From Rabbi David Silber (of Drisha):
–The two sets of Biblical verses that comprise the core of the Haggadah, ארמי אובד אבי (Arami Oved Avi) and עבדים היינו (Avadim Hayinu), are both taken from the book of Dvarim rather than Shmot. Why? We would expect to be focusing on the exodus, that is, on Exodus! No, the focus of the seder is not the story itself, but the telling of the story. Dvarim is the book of remembrance, in which Moshe narrates the exodus for the people – a project more similar to our own on Leyl Haseder.
–The wise and the wicked children basically ask the same question, but they ask it with a different attitude. The wise child essentially asks, “I am sure there must be meaning to Pesach – but what is it?” The wicked child, on the other hand, asserts, “I’m sure there is no meaning to this Pesach you are doing.” Thus the wise child merits a detailed explanation of the meaning of the seder, while the wicked child is told only (in the sternest of teeth-blunting terms) that the seder does indeed have meaning.
From Rabbi Benny Lau (of Beit Knesset Ramban):
–Of the wicked child, it is said: “And since he excluded himself from the community, he blasphemed against the very essence.” What is that very essence of our tradition? That no one should remove himself from the community.
From Professor Avigdor Shinan (of Hebrew University):
–Over the course of the first 800 years of the Common Era, the haggadah got its form as we know it, taking shape mostly in the seventh and eighth centuries.
–The piyut “קדש ורחץ” (Kadesh Urchatz) dates back to eleventh century France. The final stage of the seder here is Nirtza, which is the only future-oriented stage. (All the others look to the past, concerned as they are with remembering and retelling the exodus.) A few of the six piyutim of the Nirtza, the final step, are discussed below.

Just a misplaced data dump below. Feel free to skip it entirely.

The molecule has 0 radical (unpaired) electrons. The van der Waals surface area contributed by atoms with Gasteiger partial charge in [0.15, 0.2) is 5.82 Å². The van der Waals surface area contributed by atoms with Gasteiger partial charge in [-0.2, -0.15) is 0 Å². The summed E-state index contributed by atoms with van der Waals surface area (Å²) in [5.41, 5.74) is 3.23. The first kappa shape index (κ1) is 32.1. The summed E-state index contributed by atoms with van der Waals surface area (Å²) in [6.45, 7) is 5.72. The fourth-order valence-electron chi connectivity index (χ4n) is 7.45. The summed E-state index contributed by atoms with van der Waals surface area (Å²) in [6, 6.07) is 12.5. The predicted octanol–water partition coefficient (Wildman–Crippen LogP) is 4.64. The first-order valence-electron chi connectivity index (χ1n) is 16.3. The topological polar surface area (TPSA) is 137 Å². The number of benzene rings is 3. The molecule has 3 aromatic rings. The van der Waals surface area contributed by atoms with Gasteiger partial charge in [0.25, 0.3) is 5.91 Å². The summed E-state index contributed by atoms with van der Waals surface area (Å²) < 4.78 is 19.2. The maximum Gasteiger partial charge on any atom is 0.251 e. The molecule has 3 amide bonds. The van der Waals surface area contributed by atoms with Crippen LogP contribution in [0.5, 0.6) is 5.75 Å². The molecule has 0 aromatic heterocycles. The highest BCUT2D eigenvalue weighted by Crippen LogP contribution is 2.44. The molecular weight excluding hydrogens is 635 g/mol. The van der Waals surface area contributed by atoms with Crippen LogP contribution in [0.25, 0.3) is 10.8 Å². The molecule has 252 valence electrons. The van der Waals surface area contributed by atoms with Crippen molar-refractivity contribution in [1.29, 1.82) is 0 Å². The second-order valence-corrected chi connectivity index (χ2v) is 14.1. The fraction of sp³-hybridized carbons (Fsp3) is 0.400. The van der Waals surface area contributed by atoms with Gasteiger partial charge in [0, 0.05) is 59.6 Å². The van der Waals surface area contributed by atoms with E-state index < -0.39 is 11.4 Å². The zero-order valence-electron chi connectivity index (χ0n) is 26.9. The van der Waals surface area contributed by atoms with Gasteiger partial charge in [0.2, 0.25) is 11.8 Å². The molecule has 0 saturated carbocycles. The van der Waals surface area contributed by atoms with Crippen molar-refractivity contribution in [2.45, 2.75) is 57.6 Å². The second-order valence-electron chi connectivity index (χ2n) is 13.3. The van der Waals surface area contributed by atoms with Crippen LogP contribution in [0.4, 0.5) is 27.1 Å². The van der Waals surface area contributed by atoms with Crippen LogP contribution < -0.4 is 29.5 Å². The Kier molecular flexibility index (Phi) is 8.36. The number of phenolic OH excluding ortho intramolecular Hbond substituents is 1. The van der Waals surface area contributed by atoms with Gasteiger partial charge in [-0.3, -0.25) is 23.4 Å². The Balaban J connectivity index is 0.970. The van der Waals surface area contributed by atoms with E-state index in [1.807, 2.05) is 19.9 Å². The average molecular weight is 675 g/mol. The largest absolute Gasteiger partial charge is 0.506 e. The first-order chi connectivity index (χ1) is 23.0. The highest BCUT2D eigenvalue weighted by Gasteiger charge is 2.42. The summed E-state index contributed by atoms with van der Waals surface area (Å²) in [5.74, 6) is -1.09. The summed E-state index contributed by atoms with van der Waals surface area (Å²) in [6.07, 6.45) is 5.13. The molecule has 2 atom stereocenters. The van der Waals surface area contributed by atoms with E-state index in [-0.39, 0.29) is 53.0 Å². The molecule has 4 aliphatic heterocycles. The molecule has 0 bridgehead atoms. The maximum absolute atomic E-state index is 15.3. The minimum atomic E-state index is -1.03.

–The piyut “חסל סידור פסח” (Chasal Sidur Pesach) is actually the last part of a much longer piyut composed in northern France in the eleventh century by Rabbi Yosef Tuv Elem. He wrote this piyut not for Pesach but rather for Shabbat Hagadol, the Shabbat before Pesach, when it was customary to read most of the haggadah at minchah. And thus “כאשר זכינו לסדר אותו” )Ka’asher zachinu l’sader oto( refers to that which is learned in shul (i.e. the learning about the seder), and ken nizkeh la’asoto refers to that which will be enacted a few days later at home (i.e. the seder itself). It is only we who study this piyut out of context who think it refers to the present day and the future redemptive era! Moreover, the line “לשנה הבאה בירושלים” (Lashana Haba’ah B’yerushalayim) was added much later, in the seventeenth century; with “הבנויה” (Habnuya) added at the turn of the twentieth century as Zionism gained force.
–The piyut “ויהי בחצי הלילה” (Vayehi Bachatzi Halayla) was written in the fifth/sixth century by the famous paytan, Yannai. It was written not for the Seder, but rather for the Shabbat on which we read the verses from the Torah about the night of the Exodus (found for us in Parshat Bo Exodus 12:29). The piyut was written as a lead-in to the Kedusha. Thus it enumerates the many miracles performed for God’s chosen people at night, including Avraham’s Brit ben Hab’tarim and Jacob’s wrestling with the angel. It concludes with extolling the glory of God, and by extension His angels, who rise on their feet and sing “Kadosh, kadosh.”
–The piyut Chad Gadya, written in grammatically incorrect Aramaic (for example, d’zabin means to sell, whereas to buy is zaven), first appeared in haggadot in Prague at the end of the sixteenth century. It too, has bafflingly little to do with Pesach, and was probably inserted into the seder to keep young children awake until the end. Although many explanations have been posited, folklorists have found parallels in all cultures, suggesting it is probably more universal than some of us would like to think.
–The piyut “אחד מי יודע”(Echad Mi Yodea) also had nothing to do with Pesach at its inception. After all, none of the numbers are identified with anything Pesach related – even ten is not the ten plagues, but rather the ten commandments! This piyut was written as a polemic against the Christian world. You Christians say there are three gods? No, there’s just one! You say there is one father? Nope, there were three! And even: You say conception happens immaculately? Nope, it takes nine months! Although originally written with 12 verses, a thirteenth was later added to serve as further polemic – in Christianity, thirteen may be an unlucky number (consider the number of attendants at the last supper) but in Judaism, thirteen is especially lucky (bar mitzvah, the midot of God, etc).